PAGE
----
According to the International Continence Society (ICS), incontinence is the “involuntary loss of urine that is a social or hygienic problem and is objectively demonstrable.” Urinary incontinence is most commonly a result of bladder dysfunction, sphincter dysfunction, or a combination of both. An estimated 30 to 40 percent of middle-aged women and 50 percent of older women experience urinary leakage.
The problem is less common in men, but does increase with age. Even so, older men experience severe urinary incontinence at only about half the rate of women. Despite the prevalence of this health problem, it is still a “don’t ask, don’t tell” issue.
“In our study of nurses, less than 50 percent of the women who had incontinence reported it to their doctors,” says Mary Townsend, an epidemiologist at Brigham and Women’s Hospital in Boston.
It is a sensitive issue, for sure, but what is the cause of urinary incontinence? Leaks are more common in women who are older, heavier, or smokers, and in those who have had more children, diabetes, or a hysterectomy.
Caffeine may also be a cause of urinary incontinence
“We found a moderate increased risk of developing at least weekly incontinence in caffeine consumers, but only in women who consumed at least 450 milligrams a day,” says Townsend. You’d get 420 mg in one Starbucks venti coffee (24 ounces) and 520 mg in two tall coffees (12 ounces each).
“Caffeine was related only to urgency incontinence—leaks that occur with a sudden need to go to the bathroom—not with stress incontinence,” she notes. That’s a leak that typically occurs with coughing or exercise.
Caffeine is linked to urinary incontinence in men, too. In a nationally representative study of U.S. adults during 2005-2008, men who consumed at least 250 mg or more of caffeine a day were 72 percent more likely to experience moderate to severe urinary incontinence than men who consumed little daily caffeine.
Avoiding caffeine may help. In a small 2014 study in the United Kingdom, eleven women newly diagnosed with an overly active bladder consumed caffeinated drinks for two weeks and decaffeinated drinks for two weeks in random order while keeping three-day diaries about their symptoms. Their sense of urgency and their frequency of urination declined significantly during the weeks consuming decaffeinated beverages. More research with larger numbers of patients is needed.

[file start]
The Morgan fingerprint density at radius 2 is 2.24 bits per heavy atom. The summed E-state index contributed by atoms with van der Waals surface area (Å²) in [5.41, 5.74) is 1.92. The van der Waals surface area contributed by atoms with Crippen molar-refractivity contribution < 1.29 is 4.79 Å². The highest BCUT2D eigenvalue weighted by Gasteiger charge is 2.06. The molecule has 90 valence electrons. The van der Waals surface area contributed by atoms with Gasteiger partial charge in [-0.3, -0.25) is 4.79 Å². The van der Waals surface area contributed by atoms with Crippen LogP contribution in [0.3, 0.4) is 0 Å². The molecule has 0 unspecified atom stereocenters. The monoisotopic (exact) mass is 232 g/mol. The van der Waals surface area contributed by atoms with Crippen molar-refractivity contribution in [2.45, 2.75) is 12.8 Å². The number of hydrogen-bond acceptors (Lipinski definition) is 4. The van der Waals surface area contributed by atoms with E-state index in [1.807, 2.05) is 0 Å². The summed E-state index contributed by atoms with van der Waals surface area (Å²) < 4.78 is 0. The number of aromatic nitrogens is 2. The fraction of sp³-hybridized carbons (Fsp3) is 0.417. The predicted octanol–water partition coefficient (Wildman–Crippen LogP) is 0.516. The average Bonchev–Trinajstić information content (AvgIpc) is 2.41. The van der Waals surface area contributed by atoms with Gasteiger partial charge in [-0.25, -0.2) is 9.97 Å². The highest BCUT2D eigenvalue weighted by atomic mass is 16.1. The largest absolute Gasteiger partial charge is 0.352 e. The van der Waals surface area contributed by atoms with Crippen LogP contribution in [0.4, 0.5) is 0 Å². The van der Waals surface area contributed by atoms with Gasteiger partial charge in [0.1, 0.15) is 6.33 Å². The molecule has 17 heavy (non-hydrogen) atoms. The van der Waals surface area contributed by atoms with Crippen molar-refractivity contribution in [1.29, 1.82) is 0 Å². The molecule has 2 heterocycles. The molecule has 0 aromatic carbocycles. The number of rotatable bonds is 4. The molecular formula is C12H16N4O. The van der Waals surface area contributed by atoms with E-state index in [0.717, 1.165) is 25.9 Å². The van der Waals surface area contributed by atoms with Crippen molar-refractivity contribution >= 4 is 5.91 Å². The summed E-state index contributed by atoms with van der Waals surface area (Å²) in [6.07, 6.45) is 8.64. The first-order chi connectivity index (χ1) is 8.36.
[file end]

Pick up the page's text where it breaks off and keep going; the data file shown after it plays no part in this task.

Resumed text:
How might caffeine cause urinary incontinence?
It may be a diuretic.
A diuretic increases the amount of urine created by the kidneys. The most commonly known diuretics include coffee, tea, and beer.
“And in animal studies, caffeine increases the force of muscle contractions in the bladder,” says Townsend. “So the combination may lead to urgency.”
Three ways to treat urinary incontinence naturally
1. Kegel Excercises
Training women to contract their pelvic-floor muscles—using Kegel exercises—makes a difference. Kegel exercises are usually recommended during pregnancy, but are also useful for decreasing urinary incontinence.
- Locate the correct pelvic floor muscles by stopping urination mid-stream. Regularly stopping urination is not recommended, as it can weaken the pelvic floor muscles, however it is a great way to locate the correct muscles.
- With an empty bladder, tighten your pelvic floor muscles and hold the contraction for five seconds, followed by five seconds of relaxation. Repeat this four or five times in a row, and eventually work up to maintaining the contraction for ten seconds.
- Try to breathe normally and focus just on the pelvic floor muscles.
- The goal is to work up to ten repetitions, three times per day.
2. Losing weight
Obesity is possibly a major cause of urinary incontinence, with demonstrated associations between body mass index (BMI) and risk of urinary incontinence. For overweight patients, losing weight is the number one recommendation for treating urinary incontinence.
Walking or other moderate exercise may lower the risk, especially of stress incontinence, says Townsend, “in part by maintaining a healthy weight and possibly also by strengthening the pelvic-floor muscles.”
So for caffeine lovers, the news is not all bad. It is worth noting, though, that caffeine consumption, in conjunction with other risk factors, may increase your chances of developing urinary incontinence.
Do you know someone with urinary incontinence? What has helped?
Sources: Am. J. Obstet. Gynecol. 194: 339, 2006; J. Urol. 185: 1775, 2011; Int. Urogynecol. J. 24: 605, 2013; Cochrane Database Syst. Rev.: CD005654, 2010; N. Engl. J. Med. 360: 481, 2009; J. Urol. 189: 2170, 2013; J. Wound Ostomy Continence Nurs. 41: 371, 2014.
This post was originally published in 2014 and is updated regularly.